The Tudor Society

George Peele, poet and playwright

Today is the anniversary of the baptism of poet and playwright George Peele on 25th July 1556 at St James Garlickhythe, London. As is the case with many Tudor people, his date of birth is unknown but it is likely to have been just a few days before his baptism.

Peele was one of the younger sons of James Peele, who was the author of books on book-keeping and who also wrote and organised pageants for the City of London, and his first wife, Anne. James became clerk of Christ's Hospital in November 1562 and the family moved there. Between 1562 and 1571, George Peele was educated at the petty school and grammar school of the hospital, and then in 1571 he went on to study at Oxford, first at Broadgates Hall (now Pembroke College) and then at Christ Church. He graduated BA in 1577 and MA in 1579, both from Christ Church. While he was at college, Peele translated Euripides' Iphigenia and he also wrote his poem The Tale of Troy.

Peele returned home to London briefly in 1579, following his mother's death, but was back in Oxford in 1580 when he married a sixteen-year-old heiress called Anne Cooke (or possibly Christian). For the next four years, Peele and his wife were involved in legal disputes over Anne's merchant father's legacy. They moved to London in 1581 and in 1582 Peele contributed poetry to Thomas Watson's Hekatompathia or Passionate Centurie of Love. In 1583, he directed plays and entertainment for the visit of Albertus Alasco, a Polish Count Palatine, to Christ Church, Oxford. Between 1583 and 1584, his play The Arraignment of Paris was performed for Queen Elizabeth I by the Children of the Chapel. At this time, he also wrote the pastoral The Hunting of Cupid and the play The Turkish Mahomet and Hiren the Fair Greek.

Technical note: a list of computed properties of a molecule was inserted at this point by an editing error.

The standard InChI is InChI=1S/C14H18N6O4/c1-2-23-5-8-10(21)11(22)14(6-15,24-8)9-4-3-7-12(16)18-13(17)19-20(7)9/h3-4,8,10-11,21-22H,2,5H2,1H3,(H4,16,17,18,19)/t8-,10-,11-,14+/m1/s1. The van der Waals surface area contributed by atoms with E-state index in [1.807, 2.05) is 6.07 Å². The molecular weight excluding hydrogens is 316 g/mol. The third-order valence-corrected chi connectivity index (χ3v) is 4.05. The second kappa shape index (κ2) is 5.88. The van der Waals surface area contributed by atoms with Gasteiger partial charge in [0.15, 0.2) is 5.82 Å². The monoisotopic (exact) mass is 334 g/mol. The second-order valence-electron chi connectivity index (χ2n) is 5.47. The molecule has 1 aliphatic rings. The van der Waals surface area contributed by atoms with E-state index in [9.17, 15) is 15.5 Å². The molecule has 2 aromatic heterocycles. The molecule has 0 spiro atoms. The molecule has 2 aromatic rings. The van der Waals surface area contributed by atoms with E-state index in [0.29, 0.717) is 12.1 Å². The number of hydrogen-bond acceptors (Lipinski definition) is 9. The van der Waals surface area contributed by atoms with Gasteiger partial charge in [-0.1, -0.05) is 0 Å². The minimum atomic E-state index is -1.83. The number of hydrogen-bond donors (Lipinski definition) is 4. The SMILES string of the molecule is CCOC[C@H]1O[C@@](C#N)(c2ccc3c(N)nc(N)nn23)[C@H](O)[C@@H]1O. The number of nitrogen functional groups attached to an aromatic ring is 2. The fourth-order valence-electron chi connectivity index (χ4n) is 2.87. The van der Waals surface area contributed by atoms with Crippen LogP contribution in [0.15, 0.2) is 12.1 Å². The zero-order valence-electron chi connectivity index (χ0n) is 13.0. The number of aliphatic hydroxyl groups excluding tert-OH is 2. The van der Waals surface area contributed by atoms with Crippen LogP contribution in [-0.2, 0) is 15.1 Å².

In the mid to late 1580s and 90s, he was in charge of the pageants for the City of London and two of these have survived: The Device of the Pageant Borne before Woolstone Dixi, Lord Maior of the Citie of London (1585) and Descensus Astraeae (1591). Peele's father died penniless in December 1585 and Christ's Hospital gave money to his widow, his second wife Christian Widers, to pay for his burial. In 1589, Peele wrote the poem A Farewell: Entituled to the Famous and Fortunate Generalls of our English Forces to commemorate the departure of Sir Francis Drake and Sir John Norris on an endeavour against the Spanish. This poem was published with his earlier poem, The Tale of Troy. He also wrote works to mark the return of Robert Devereux, Earl of Essex, from the Norris and Drake mission, two Accession Day royal tournaments (17th November 1590 and 1595) for Elizabeth I, and Henry Percy, 9th Earl of Northumberland being inducted into the Order of the Garter. In 1595, his play The Old Wives' tale was performed by the Queen's Players.

There is a possibility that Peele remarried after losing his wife in 1587, marrying Mary Yates (Gates) in 1591.

In January 1596, Peele sent one of his daughters to William Cecil, Lord Burghley, with Peele's Tale of Troy. It was a plea for help as Peele was ill and in need of money. Reid Barbour, Peele's Oxford DNB biographer, writes that "Burghley responded by filing the request for patronage together with others made by those supplicants least worthy of any response". Unfortunately, Peele died on 9th November 1596, aged forty, and was buried in St James's Church, Clerkenwell.

Peele's works include:




Sources and Further Reading

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